(RNS) — Just over 100 years ago, Southern Baptist Theological Seminary was on the brink of financial collapse.
The school’s trustees were thinking about closing the doors.
Then a man named Joseph E. Brown made a $50,000 donation to save the school.
The seminary’s leaders hailed the gift as an answer to prayer. They eventually honored Brown, who also served as governor of Georgia and a member of the seminary’s Board of Trustees, with a professorship in his name.
They never had a second thought about where the money came from.
Brown gained his wealth on the backs of incarcerated black men through the heinous practice of convict leasing. His business, Dade Coal Company, paid the state a fee for the work of incarcerated men and, in turn, worked these laborers under draconian conditions.
As journalist David Oshinsky has written, it was a fate “worse than slavery.”
The story of Joseph E. Brown and his connection to SBTS is just one of the many sordid tales unearthed in the seminary’s newly published “Report on Slavery and Racism in the History of the Southern Baptist Theological Seminary.”
Commissioned by the school’s president, R. Albert Mohler Jr., it gives “a candid acknowledgment of the legacy of this school in the horrifying realities of American slavery, Jim Crow segregation, racism, and even the avowal of white racial supremacy.”
The report on slavery and racism at Southern Baptist Theological Seminary does not shy away from an honest accounting of the institution’s history. But it does leave readers with the impression that racism is solely a relic of the seminary’s past.
The report abruptly ends in the early 1960s with Martin Luther King Jr.’s controversial visit to the seminary. Historian Greg Wills, main author of the report, describes the backlash from donors that followed King’s visit, including a letter from one disgruntled Baptist congregation.
“We voted not to contribute even one cent to an institution whose president would permit a man like Martin Luther King to appear as a speaker before our future preachers,” the church wrote.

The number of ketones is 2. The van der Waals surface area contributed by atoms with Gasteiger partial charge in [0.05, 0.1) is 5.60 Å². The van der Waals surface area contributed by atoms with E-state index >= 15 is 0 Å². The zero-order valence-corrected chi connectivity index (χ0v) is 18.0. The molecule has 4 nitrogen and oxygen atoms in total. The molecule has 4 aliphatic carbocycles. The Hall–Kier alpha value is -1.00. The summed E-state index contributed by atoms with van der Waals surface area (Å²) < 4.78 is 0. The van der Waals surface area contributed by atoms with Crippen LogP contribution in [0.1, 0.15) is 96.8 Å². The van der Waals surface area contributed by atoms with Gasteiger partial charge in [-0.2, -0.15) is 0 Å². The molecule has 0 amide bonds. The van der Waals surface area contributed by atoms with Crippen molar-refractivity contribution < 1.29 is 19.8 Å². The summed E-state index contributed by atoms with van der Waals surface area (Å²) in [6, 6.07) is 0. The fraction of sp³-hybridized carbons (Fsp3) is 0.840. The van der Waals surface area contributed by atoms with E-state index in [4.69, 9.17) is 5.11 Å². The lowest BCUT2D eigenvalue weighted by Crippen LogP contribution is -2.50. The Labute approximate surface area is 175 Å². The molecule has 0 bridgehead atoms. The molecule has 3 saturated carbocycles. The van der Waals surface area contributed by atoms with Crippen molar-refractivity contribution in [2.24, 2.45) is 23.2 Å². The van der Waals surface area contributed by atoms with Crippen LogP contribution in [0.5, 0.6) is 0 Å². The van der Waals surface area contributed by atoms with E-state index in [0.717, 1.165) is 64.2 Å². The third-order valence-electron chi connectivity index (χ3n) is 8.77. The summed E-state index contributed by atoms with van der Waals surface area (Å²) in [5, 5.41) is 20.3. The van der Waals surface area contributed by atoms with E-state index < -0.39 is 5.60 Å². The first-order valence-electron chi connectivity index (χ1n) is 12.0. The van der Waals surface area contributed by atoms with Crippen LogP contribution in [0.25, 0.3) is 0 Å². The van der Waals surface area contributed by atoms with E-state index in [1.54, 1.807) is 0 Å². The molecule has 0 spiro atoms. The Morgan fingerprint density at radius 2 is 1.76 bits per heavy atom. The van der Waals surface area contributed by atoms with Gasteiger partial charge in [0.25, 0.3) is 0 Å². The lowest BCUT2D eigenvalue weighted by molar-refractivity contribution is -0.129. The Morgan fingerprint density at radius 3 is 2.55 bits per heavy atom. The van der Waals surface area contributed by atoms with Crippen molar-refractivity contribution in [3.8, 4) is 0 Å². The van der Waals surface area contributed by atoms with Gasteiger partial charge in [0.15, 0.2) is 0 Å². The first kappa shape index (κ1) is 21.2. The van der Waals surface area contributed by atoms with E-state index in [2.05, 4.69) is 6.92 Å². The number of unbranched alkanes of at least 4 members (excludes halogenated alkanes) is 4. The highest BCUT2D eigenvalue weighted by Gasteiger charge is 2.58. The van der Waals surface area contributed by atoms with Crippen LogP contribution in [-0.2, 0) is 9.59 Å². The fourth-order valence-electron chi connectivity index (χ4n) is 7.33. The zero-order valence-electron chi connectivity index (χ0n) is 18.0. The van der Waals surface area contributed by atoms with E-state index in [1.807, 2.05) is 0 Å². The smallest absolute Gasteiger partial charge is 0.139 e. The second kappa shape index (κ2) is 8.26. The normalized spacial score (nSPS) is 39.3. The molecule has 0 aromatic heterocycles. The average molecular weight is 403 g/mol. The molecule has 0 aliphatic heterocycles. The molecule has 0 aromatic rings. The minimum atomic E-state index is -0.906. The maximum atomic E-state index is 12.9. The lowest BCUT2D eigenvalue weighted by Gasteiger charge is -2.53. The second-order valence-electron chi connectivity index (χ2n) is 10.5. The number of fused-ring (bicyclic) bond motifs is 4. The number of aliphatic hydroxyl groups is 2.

But there’s more to the story.
Evangelicals — including Southern Baptists — have continued to demonstrate complicity with racism since the civil rights era and to the present day. From slavery to Jim Crow segregation, and now in the post-civil rights era, the narrative of white racial superiority persists, particularly among white evangelicals.
Take, for example, an incident last year at a different SBC denominational seminary, where a group of professors at Southwestern Baptist Theological Seminary in Fort Worth, Texas, jokingly posed in sagging pants and tilted caps. One even held a gun.
The picture was widely circulated on social media and drew swift condemnation for racial insensitivity.
In a New York Times op-ed a black minister, Lawrence Ware, publicly renounced his ordination in the Southern Baptist Convention due to its flubbing of a resolution condemning the alt-right in the summer of 2017.
“As a black scholar of race and a minister who is committed to social justice, I can no longer be part of an organization that is complicit in the disturbing rise of the so-called alt-right, whose members support the abhorrent policies of Donald Trump and whose troubling racial history and current actions reveal a deep commitment to white supremacy,” Ware wrote.
And the support for Trump among many white evangelicals like Southern Baptists has caused what one reporter termed a “quiet exodus” of people of color from white evangelical congregations.
Black people and other racial and ethnic minorities express confusion and disillusionment with denominations that support a president who has trafficked in racist tropes and xenophobia.
In order to move forward in the journey for justice, the leaders at Southern Baptist Theological Seminary need to commit themselves to actions that affirm the dignity and humanity of black people and other racial and ethnic minorities.
Some of the actions SBTS could take in light of its recent report include strong public stances against mass incarceration and a repudiation of all signs of the “Lost Cause” mythology, including monuments, flags and other symbols that celebrate the Confederacy. The school could also take part in discussions about some form of reparations.
The report revealed much of the tragic past regarding SBTS and racism, but it ended the story too soon.
Racism is not a problem of the past — it is a persistent issue in the present, too. Another report or an addition to the current one must analyze the ways white evangelicals have supported racial inequality through political partisanship, the preferential treatment of the wealthy over the poor and other forms of institutional and systemic racism.
Today Albert Mohler, the president of SBTS, also serves as the Joseph Emerson Brown Professor of Christian Theology. Brown, the man who gained a fortune through the unjust practice of convict leasing, still holds a place of honor in the seminary.
But his presence is veiled.
In order to carry this report to its logical end, the school’s officials must commit themselves to unveiling the recent truth about racism, not just the events that took place 60 or more years ago.
(Jemar Tisby is president of The Witness: A Black Christian Collective, co-host of the podcast Pass The Mic and author of “The Color of Compromise: The Truth About the American Church’s Complicity in Racism.” Follow him on Twitter @JemarTisby. The views expressed in this commentary do not necessarily represent those of Religion News Service.)